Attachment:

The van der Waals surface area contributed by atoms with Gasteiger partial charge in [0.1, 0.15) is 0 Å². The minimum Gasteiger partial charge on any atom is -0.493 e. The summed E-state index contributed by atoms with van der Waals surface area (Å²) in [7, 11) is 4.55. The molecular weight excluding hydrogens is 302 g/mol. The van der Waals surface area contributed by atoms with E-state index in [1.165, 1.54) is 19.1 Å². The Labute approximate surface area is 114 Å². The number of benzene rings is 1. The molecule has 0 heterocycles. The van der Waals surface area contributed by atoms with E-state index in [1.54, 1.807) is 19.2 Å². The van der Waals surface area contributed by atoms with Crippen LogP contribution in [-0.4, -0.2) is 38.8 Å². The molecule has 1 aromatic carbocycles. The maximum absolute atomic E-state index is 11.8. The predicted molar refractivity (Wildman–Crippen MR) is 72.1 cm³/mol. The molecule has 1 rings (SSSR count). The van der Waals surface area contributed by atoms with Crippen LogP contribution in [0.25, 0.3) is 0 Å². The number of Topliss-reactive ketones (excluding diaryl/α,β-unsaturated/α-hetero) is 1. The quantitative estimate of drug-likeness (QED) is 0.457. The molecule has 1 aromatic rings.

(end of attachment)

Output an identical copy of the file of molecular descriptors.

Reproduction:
The van der Waals surface area contributed by atoms with Gasteiger partial charge in [0.1, 0.15) is 0 Å². The minimum Gasteiger partial charge on any atom is -0.493 e. The summed E-state index contributed by atoms with van der Waals surface area (Å²) in [7, 11) is 4.55. The molecular weight excluding hydrogens is 302 g/mol. The van der Waals surface area contributed by atoms with E-state index in [1.165, 1.54) is 19.1 Å². The Labute approximate surface area is 114 Å². The number of benzene rings is 1. The molecule has 0 heterocycles. The van der Waals surface area contributed by atoms with E-state index in [1.54, 1.807) is 19.2 Å². The van der Waals surface area contributed by atoms with Crippen LogP contribution in [-0.4, -0.2) is 38.8 Å². The molecule has 1 aromatic carbocycles. The maximum absolute atomic E-state index is 11.8. The predicted molar refractivity (Wildman–Crippen MR) is 72.1 cm³/mol. The molecule has 1 rings (SSSR count). The van der Waals surface area contributed by atoms with Crippen LogP contribution in [0.25, 0.3) is 0 Å². The number of Topliss-reactive ketones (excluding diaryl/α,β-unsaturated/α-hetero) is 1. The quantitative estimate of drug-likeness (QED) is 0.457. The molecule has 1 aromatic rings.